Cattails are emergent weeds that shoot a brown sausage-like stem out of the water. They are typically found in boggy areas. While they are often perceived as an attractive feature, cattails can reach up to 10 feet in height. As a result, they can drive away birds and wildlife that can access the water anymore.
Pond sludge or rocky bottom weeds consist of decaying algae and waste. They are the leftovers from dirt and aquatic weeds. As a result, the buildup can affect the quality of the water and deprive more desirable plants and aquatic creatures of oxygen.
Duckweeds are floating weeds, which can cover the whole surface of the pond. Also called water lenses, duckweeds can deprive aquatic plants and fish of oxygen. Another floating species that can put your pond at risk is blanket weed, aka a blanket of weed.
You will find all the necessary pond weed control treatments for large ponds on our website. But here’s a brief overview of how to use them to tackle your pond issues.
Treating floating algae
Muskgrass and duckweed can both be removed manually. However, we appreciate it would be a lot of work! We recommend instead using a product that can be directly applied to troublesome floating algae, such as the AirMax Pond Logic Algae Defense. The Algae Defense product is safe to use in freshwater, fish ponds, and even reservoir water because it doesn’t affect the safety of the water. As such, your pond remains safe to use for recreational activities and keeping wildlife creatures.
Cattails can be removed in a variety of ways. You can choose to deploy manual removal or trimming, for instance. However, the process is time-demanding for large ponds. Additionally, manual removal will cause murkiness and stress pond creatures. You can also increase the salinity of the pond if you have no fish, using pond salt. The accurate ratio is 10 parts per thousands to kill cattails. However, it can also affect other, more desirable plants.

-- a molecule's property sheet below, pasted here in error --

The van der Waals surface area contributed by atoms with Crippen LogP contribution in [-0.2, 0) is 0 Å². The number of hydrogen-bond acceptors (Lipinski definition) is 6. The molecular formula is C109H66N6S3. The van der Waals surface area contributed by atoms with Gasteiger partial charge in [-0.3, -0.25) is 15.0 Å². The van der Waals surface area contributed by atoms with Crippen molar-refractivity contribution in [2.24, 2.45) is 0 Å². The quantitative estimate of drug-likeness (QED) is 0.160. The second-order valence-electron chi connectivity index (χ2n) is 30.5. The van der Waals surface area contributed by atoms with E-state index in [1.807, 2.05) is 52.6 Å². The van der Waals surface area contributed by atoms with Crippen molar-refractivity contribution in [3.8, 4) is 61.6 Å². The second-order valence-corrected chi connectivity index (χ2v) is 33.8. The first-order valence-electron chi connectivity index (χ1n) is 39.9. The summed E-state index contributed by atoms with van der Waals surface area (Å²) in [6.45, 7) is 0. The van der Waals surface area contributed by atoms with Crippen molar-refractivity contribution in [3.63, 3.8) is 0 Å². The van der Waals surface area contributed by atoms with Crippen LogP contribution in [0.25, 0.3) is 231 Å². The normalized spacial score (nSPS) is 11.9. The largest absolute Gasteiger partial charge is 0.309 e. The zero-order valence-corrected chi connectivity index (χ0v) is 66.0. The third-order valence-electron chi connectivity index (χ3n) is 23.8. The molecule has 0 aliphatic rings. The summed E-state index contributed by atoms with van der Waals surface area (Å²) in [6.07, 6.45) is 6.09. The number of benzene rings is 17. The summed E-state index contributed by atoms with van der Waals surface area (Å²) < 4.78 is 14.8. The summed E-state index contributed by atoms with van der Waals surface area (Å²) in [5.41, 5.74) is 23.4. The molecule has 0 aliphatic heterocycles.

A better option is to rely on a broad-spectrum product that can target cattails and other weeds, such as the Pond Logic Shoreline Defense, which works on a topical application basis.
Removing pond sludge
Pond sludge is the result of rotting plants and organic waste that accumulate. It isn’t any type of weed per se, and therefore doesn’t require weed treatment. However, to remove pond sludge, you will need to find a clearing and dissolving solution, such as the Airmax Muck Away, which is safe to use in fish ponds and harmless to aquatic vegetation. The pellets introduce good bacteria into the pond that consume the dirt.
Follow up with a maintenance routine
Weeds that are removed can come back if you fail to adopt a pond maintenance routine. Keeping your pond healthy is more effective in the long term. A simple 3-step pond maintenance process would include the addition of beneficial bacteria to the pond, such as Muck Away, the use of supplements to support the presence of good bacteria, and the water oxygenation. Finally, you can also use a pond dye to filter UV lights and keep the temperature under control.
For any questions about pond weed control or how to pick the right pond maintenance products, get in touch with our team, 215-525-1440.